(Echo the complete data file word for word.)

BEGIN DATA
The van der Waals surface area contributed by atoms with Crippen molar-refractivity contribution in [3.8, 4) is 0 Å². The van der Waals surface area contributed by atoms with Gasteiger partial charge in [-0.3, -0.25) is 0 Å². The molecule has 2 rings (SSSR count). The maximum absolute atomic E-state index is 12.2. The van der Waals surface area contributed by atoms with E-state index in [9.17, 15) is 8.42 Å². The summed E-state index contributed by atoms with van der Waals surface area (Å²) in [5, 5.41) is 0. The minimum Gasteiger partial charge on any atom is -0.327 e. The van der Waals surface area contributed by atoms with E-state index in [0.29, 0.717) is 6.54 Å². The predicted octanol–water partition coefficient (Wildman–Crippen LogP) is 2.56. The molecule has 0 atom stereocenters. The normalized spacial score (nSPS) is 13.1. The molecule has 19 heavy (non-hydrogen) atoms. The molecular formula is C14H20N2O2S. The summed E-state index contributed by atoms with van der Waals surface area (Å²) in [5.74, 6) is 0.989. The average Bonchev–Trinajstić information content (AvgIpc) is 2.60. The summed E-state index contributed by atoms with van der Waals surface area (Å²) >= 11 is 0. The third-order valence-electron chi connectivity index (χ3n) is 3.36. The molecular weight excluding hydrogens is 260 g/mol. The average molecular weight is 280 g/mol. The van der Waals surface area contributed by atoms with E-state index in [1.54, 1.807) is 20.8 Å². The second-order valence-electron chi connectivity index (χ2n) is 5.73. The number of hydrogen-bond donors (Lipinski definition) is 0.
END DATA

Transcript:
The van der Waals surface area contributed by atoms with Crippen molar-refractivity contribution in [3.8, 4) is 0 Å². The van der Waals surface area contributed by atoms with Gasteiger partial charge in [-0.3, -0.25) is 0 Å². The molecule has 2 rings (SSSR count). The maximum absolute atomic E-state index is 12.2. The van der Waals surface area contributed by atoms with E-state index in [9.17, 15) is 8.42 Å². The summed E-state index contributed by atoms with van der Waals surface area (Å²) in [5, 5.41) is 0. The minimum Gasteiger partial charge on any atom is -0.327 e. The van der Waals surface area contributed by atoms with E-state index in [0.29, 0.717) is 6.54 Å². The predicted octanol–water partition coefficient (Wildman–Crippen LogP) is 2.56. The molecule has 0 atom stereocenters. The normalized spacial score (nSPS) is 13.1. The molecule has 19 heavy (non-hydrogen) atoms. The molecular formula is C14H20N2O2S. The summed E-state index contributed by atoms with van der Waals surface area (Å²) in [5.74, 6) is 0.989. The average Bonchev–Trinajstić information content (AvgIpc) is 2.60. The summed E-state index contributed by atoms with van der Waals surface area (Å²) >= 11 is 0. The third-order valence-electron chi connectivity index (χ3n) is 3.36. The molecular weight excluding hydrogens is 260 g/mol. The average molecular weight is 280 g/mol. The van der Waals surface area contributed by atoms with E-state index in [1.54, 1.807) is 20.8 Å². The second-order valence-electron chi connectivity index (χ2n) is 5.73. The number of hydrogen-bond donors (Lipinski definition) is 0.